PackBot gets a promotion

iRobot unveils new battlefield robots

Robotics has become a disruptive technology in warfare, affecting all of the fighting arenas. Although unmanned air vehicles such as the Predator get most of the attention with stealthy attacks on terrorist targets, hundreds of ground robots are doing the grunt work in Iraq and Afghanistan, detonating roadside bombs, peeking in caves and around corners, and delivering explosives as mechanical martyrs.

Performing what Army officials call the dull, dirty and dangerous missions that humans avoid, those machines alleviate the military’s stress by addressing its two main challenges: the need to find cheaper counterinsurgency tactical solutions and the need to keep U.S. and coalition soldiers out of harm’s way.

But now, a new generation of battlefield robots is emerging. With expanded features and capabilities, those machines are taking over the roles of soldiers.

iRobot, famous for its Roomba autonomous vacuum cleaner, unveiled two new robots at last week’s Association of the U.S. Army (AUSA) conference in Washington, D.C. The Warrior is designed for urban warfare and will be available for deployment by 2008. The company’s Small Unmanned Ground Vehicle (SUGV), still in development, will become part of a soldier’s personal gear as the smallest member of the Army’s Future Combat Systems.

Both are variations of iRobot’s popular PackBot unmanned ground vehicle, 500 of which the company has delivered to the Middle East so far. Like its relatives, the PackBot is a treaded robot that has flippers to climb stairs, a mechanical arm with seven degrees of freedom, and various cameras, sensors and communication tools.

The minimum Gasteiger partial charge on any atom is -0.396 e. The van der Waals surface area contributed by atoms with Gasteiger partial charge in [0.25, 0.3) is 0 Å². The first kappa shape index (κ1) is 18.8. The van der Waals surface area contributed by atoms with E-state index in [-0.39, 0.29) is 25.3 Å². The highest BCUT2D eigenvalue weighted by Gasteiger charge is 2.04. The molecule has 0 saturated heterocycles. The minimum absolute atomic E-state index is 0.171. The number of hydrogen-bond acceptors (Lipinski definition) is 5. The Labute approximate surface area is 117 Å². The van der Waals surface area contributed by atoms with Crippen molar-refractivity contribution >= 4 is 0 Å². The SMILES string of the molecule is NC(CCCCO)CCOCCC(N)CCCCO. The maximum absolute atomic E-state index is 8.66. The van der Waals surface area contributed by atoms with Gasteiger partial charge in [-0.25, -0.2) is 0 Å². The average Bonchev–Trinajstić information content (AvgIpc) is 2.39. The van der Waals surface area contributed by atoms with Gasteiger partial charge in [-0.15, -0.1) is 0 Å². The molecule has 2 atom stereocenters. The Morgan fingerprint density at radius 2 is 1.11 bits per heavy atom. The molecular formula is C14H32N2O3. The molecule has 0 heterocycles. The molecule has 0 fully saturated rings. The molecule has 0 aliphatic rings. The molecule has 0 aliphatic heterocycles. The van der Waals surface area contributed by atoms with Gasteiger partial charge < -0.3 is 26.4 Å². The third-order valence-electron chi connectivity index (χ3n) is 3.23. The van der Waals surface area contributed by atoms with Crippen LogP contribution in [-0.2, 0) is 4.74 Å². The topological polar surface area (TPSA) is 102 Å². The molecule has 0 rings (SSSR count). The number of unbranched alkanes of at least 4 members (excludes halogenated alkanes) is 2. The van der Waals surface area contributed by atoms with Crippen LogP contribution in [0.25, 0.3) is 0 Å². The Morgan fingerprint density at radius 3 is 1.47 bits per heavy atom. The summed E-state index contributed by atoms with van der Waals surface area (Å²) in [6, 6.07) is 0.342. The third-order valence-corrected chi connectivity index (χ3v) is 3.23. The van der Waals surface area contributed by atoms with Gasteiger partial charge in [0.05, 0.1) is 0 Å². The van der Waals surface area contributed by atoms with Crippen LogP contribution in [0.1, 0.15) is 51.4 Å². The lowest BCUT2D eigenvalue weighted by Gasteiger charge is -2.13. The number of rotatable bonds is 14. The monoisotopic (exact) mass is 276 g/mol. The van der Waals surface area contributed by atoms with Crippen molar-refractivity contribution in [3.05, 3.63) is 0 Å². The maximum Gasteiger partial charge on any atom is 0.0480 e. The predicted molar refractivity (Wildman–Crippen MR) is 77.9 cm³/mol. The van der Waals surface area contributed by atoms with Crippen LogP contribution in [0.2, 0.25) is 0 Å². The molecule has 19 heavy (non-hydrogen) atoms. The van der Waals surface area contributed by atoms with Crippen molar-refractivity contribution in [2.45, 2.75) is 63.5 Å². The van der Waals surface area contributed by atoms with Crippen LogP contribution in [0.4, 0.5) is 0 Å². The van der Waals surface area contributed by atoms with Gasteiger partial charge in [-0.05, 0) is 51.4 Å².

The Warrior weighs 200 pounds, can match the speed of an Olympic runner and the ground mobility of a soldier, and can carry 150 pounds, said Helen Greiner, iRobot’s chairman and co-founder.

“The Warrior, with its capabilities and some autonomy, could start to act like a member of the squad,” she said. That capability “is paradigm-shifting.”

The Warrior uses a modular approach to carry various payloads, so its operators can configure it for weapons, reconnaissance, retrieving casualties from the battlefield and firefighting. Versions of the Warrior on display at the AUSA conference sported multiple shotguns and .30-caliber machine guns.

At a payload developer’s conference last year, companies pitched accessories for the Warrior, including infrared and night vision technologies, and devices to detect chemical and biological agents.

The SUGV, however, is designed to be “man-packable,” said retired Vice Adm. Joe Dyer, president of iRobot’s Government and Industrial division. A quieter, smarter, smaller version of the PackBot, SUGV will have multispectral sensors, X-ray capability, bomb sensors and other capabilities, Dyer said.

The SUGV will be the only small robot among FCS’ seven unmanned ground platforms, said Alan Walls, FCS lead system integrator and unmanned ground vehicle integrated product team leader at Science Applications International Corp. The Army plans to equip soldiers with 80 units for each of FCS’ 15 combat brigades, to be deployed around 2012. Meanwhile, FCS is using the PackBot for experimentation, he said.

The SUGV will operate as a node on the FCS network, using the Joint Tactical Radios System to transmit data throughout the command chain, Walls said. The military will rely on the robot primarily for reconnaissance using its changeable sensor capabilities.

The ant colony approachCurrently, battlefield robots such as iRobot’s Warrior X700 (pictured) demonstrate semiautonomous functions, such as navigation, mapping and perimeter operations.

The iRobot Aware firmware, sitting atop a Linux operating system, gives the robots many functions and uses behavior mechanisms to guide autonomous decision-making. But someday, swarming technology will enable the robots to work together, independent of human direction.

IRobot is working on a swarm project with the Massachusetts Institute of Technology that involves 128 robots working as a team. The swarm passes relevant information among close members through infrared technology and thereby builds cohesive data for the group, said former MIT researcher Helen Greiner, iRobot’s chairman and co-founder.

The architecture mimics the way an ant colony works, Greiner said. “Individual ants have an agent architecture running on them, and each has an individual program, so to speak,” she said. Ants work together to haul items, build nests and find food, often communicating by leaving a trail for others to follow. Robots can be designed to behave in a similar way, Greiner said.

— Josh Rogin


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